Earbuds are basically a pair of tiny speakers that you wear inside your ears. At low volumes, they’re useful little devices. But playing loud music so close to your eardrums can cause permanent hearing loss.
How Does Noise Cause Hearing Loss?
The ear is made up of three parts that work together to process sounds: the outer ear, the middle ear, and the inner ear. Part of the inner ear, called the cochlea, contains tiny hair cells. These hair cells help send sound messages to the brain. Loud noise can damage the hair cells. When this happens, the cochlea can't relay sound messages to the brain as well.
Unlike damage to other parts of your body, inner ear damage never heals. Over time, as more and more hair cells get damaged, your hearing will get worse and worse.
What Are Signs of Hearing Problems?
Noise-induced hearing loss from using earbuds usually takes a while. So, many people don't know they have a problem until it's too late.
Signs of hearing loss include:
- ringing, buzzing, or roaring in the ears after hearing a loud noise
- muffling of sounds
If you think you have signs of hearing loss, call your doctor. The doctor may examine you and send you to see an audiologist, a person trained to test hearing. The audiologist can also answer your questions about using earbuds and about protecting your hearing.
What’s the Right Way to Use Earbuds?
Noise-induced hearing loss due to earbuds is 100% preventable if you don’t use them too long or too loudly.
Doctors recommend the 60%/60-minute rule:
- Listen to music or play a movie or video game at no more than 60% of the maximum volume.
- Limit the amount of time you spend with earbuds in your ears to 60 minutes.
Here's another way to find out if your earbuds are at a safe volume: Ask people sitting near you if they can hear your music. If they can, it's a sign that your hearing is being damaged. Turn the volume down until other people can’t hear it.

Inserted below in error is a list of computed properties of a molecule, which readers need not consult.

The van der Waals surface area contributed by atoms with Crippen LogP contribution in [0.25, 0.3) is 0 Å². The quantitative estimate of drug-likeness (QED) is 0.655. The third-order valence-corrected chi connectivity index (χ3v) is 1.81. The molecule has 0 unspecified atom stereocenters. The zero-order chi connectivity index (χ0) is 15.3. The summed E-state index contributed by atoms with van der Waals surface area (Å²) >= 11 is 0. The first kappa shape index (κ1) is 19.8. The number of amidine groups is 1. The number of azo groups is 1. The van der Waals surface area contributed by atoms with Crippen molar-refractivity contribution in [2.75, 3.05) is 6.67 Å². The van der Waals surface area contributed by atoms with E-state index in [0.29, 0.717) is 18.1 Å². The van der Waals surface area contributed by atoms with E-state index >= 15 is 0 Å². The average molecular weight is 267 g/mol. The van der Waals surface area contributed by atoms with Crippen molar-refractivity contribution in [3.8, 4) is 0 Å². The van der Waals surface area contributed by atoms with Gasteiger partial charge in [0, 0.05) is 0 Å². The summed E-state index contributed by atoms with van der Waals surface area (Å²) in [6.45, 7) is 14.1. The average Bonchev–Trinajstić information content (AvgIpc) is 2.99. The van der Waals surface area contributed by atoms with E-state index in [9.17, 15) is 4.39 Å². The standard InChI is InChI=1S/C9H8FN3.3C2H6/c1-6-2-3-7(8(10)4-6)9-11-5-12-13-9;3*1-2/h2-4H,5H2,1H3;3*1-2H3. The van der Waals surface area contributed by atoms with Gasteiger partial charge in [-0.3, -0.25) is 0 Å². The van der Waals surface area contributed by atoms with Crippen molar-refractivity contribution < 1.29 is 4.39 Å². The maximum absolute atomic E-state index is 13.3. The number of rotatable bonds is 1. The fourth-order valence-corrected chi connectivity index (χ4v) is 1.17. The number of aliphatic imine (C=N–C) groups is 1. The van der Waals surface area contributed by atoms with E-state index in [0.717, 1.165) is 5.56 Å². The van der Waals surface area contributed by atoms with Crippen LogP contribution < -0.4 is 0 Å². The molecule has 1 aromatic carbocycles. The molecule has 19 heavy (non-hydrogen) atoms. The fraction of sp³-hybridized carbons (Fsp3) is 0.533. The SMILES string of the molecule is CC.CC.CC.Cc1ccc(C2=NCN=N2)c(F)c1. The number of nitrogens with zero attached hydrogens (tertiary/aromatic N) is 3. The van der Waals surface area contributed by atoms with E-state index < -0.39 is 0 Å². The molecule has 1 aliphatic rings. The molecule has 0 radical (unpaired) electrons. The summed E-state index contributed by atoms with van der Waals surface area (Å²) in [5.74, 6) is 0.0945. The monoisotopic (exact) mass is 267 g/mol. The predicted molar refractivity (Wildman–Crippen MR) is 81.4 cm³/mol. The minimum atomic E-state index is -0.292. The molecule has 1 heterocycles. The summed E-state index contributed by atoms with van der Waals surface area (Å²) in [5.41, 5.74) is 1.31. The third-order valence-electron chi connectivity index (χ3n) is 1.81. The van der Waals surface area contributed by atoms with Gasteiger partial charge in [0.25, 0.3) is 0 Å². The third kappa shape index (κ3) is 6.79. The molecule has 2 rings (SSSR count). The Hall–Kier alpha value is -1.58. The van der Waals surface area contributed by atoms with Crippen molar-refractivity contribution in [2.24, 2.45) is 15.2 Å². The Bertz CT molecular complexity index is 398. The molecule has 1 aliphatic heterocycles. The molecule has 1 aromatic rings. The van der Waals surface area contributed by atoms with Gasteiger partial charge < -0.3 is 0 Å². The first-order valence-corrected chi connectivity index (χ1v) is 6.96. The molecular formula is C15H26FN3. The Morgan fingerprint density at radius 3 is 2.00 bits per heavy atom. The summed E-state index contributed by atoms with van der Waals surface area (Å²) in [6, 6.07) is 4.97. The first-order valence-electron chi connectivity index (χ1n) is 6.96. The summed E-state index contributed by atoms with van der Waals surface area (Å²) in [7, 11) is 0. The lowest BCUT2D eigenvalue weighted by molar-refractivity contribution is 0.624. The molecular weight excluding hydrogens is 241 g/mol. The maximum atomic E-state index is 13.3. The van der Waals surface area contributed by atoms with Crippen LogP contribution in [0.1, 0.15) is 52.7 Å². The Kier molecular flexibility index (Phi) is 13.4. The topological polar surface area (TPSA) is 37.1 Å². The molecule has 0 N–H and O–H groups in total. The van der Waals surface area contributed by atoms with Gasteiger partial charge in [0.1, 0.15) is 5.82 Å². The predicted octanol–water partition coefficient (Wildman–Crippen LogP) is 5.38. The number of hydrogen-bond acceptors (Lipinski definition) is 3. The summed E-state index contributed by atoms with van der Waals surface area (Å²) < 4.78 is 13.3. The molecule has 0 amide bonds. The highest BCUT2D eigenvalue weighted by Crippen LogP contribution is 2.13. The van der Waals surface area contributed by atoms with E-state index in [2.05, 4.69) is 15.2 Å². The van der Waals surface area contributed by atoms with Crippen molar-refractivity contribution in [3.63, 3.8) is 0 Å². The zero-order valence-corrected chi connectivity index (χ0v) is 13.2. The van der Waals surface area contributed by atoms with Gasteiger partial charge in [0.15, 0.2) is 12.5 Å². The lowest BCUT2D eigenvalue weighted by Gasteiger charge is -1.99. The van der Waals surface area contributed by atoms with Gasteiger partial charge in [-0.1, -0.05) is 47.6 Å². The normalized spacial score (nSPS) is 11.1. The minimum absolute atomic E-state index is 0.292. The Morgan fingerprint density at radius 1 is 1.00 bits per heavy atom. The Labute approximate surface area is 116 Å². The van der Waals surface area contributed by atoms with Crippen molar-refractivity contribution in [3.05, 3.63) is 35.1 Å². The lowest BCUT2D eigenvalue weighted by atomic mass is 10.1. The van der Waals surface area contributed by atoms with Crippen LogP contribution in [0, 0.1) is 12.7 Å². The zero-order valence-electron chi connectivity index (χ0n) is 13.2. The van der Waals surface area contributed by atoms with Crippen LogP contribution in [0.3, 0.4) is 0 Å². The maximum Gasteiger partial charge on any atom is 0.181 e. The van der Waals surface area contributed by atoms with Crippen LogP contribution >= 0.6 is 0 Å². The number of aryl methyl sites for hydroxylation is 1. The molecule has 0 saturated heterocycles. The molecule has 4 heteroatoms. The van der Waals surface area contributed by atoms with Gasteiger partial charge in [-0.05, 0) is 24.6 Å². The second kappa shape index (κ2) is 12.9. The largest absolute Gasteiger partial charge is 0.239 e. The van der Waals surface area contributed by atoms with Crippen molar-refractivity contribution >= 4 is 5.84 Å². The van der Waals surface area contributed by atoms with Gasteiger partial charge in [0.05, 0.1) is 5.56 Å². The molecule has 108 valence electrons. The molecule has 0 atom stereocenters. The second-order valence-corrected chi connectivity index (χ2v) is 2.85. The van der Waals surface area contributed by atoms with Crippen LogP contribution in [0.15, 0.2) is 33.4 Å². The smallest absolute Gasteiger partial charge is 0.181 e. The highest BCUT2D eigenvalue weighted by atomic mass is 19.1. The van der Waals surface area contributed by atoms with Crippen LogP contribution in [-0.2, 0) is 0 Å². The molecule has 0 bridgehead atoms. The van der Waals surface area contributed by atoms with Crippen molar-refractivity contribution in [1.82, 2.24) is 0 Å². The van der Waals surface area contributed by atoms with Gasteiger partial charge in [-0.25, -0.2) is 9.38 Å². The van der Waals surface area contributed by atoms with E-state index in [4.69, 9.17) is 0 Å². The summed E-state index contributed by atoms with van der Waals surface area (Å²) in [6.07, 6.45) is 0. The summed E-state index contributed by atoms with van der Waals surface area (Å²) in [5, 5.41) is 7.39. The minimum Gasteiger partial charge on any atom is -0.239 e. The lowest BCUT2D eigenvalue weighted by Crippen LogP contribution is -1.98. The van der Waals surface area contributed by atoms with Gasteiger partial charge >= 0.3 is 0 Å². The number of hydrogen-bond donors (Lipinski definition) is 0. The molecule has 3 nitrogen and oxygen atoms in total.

Keep in mind, too, that listening to music at a loud volume can make you unaware of what's going on around you. That increases your chances of an accident. If you're running on a bike path, for example, it's hard to hear a cyclist shout, "Heads up!" when your music drowns out all other sounds.
Are There Other Options?
It might feel like every phone or music player comes packaged with a tiny pair of earbuds. After all, they're cheap to make and easy to use.
So what can you do? Go retro with headphones. There's a reason they're making a comeback. Sometimes old-school is better. Most electronics stores have entire sections devoted to headphones. The best are noise-canceling headphones, which help block out other noises. That way, you don't have to turn up the volume on your music as loud to hear it well. Noise-canceling headphones also can be good for staying focused on studying or homework, but they're not great choices if you need to hear the world around you.
Headphones that go over your ears can also damage your hearing if you use them too long or play music too loudly. They're just not as much of a risk as earbuds are: Having the source of the sound in your ear canal can increase a sound's volume by 6 to 9 decibels — enough to cause some serious problems.
Earbuds exist because so many of us love music. So protect your hearing so you can continue to appreciate music.
Note: All information is for educational purposes only. For specific medical advice, diagnoses, and treatment, consult your doctor.
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